If you live outside the U.S., you have an automatic extension of two months to file your U.S. tax return. In other words, your U.S. return is due on June 15 each year, rather than April 15. This provides time for you to complete your Canadian return and determine your Canadian tax liability. This is needed in case you have to claim the foreign tax credit on your U.S. return. Note that while you have until June 15 to file your US tax return if you live in Canada, the IRS will begin assessing interest on any unpaid balances on April 15th.”

  21. @the other Peter Dunn : That’s wonderful. I did agree and it is confirmed. And the fourth most influential financial broadcaster is pretty great. I look forward to it. But it puts a kink in things for me. I don’t think I’m nearly as famous as you, so may be you do have a claim to be Peter Dunn Prime. (better stop the poll while I’m ahead).

  22. @petetheplanner;
    : )
    Oh no, there goes another chance to close that storied ‘taxgap’ then!

    Don’t want to wear you out when we’ve just met, but thought that I might chime in to clarify the US ‘tax’ issue vs. the IRS ‘reporting’ and penalty burdens.

    It has already been established that the vast majority of those reporting from ‘abroad’ don’t actually end up owing any US tax. Canada and the US already have a longstanding tax treaty in force. So it is not as if those of us born in the US, or born in Canada with a US parent are escaping taxes. Often, we pay more in Canada.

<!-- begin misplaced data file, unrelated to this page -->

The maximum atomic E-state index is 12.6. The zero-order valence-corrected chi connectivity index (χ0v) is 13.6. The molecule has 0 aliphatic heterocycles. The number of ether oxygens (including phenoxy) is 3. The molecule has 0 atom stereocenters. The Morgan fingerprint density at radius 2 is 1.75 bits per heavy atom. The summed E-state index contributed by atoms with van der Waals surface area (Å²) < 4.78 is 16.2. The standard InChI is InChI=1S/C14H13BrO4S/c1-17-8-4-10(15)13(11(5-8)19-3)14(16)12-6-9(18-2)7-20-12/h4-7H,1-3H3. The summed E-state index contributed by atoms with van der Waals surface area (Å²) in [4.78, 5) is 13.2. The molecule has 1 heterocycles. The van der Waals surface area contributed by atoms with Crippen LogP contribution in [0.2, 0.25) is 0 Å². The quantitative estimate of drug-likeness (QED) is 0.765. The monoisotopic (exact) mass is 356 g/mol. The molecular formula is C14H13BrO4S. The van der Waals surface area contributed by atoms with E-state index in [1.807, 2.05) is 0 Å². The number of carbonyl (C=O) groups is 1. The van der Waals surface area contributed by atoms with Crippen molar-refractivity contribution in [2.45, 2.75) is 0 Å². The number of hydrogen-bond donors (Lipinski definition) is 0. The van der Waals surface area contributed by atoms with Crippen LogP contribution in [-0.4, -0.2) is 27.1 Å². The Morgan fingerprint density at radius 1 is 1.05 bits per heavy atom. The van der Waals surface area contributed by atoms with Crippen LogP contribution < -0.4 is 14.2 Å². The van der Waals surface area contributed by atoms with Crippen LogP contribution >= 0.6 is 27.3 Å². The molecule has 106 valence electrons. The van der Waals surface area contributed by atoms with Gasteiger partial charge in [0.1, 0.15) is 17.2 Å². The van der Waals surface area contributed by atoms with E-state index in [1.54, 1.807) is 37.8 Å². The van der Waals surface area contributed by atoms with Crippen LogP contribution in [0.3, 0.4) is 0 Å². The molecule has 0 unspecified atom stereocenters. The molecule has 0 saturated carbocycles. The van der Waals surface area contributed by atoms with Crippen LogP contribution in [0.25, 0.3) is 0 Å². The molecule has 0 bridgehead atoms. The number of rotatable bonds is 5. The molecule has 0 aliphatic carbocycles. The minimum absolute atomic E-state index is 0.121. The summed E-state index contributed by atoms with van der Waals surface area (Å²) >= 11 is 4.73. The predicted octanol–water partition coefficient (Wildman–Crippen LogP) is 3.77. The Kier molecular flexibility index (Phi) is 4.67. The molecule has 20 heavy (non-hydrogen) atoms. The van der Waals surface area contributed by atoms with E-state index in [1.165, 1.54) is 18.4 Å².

We don’t want to ‘volunteer’ to pay tax twice though – or to report once to Canada, then twice or more again to the US (FATCA plus FBARs plus all the other incidental IRS forms depending on the type of account, plus the actual tax return).

    The reporting burden for those outside the US is vastly more complex and elaborate than for those in the US – even in the absence of any actual US tax owed – which is the case for the vast majority filing from abroad. See the 2011 IRS Taxpayer Advocate report to Congress for corroboration http://www.irs.gov/advocate/article/0,,id=252216,00.html .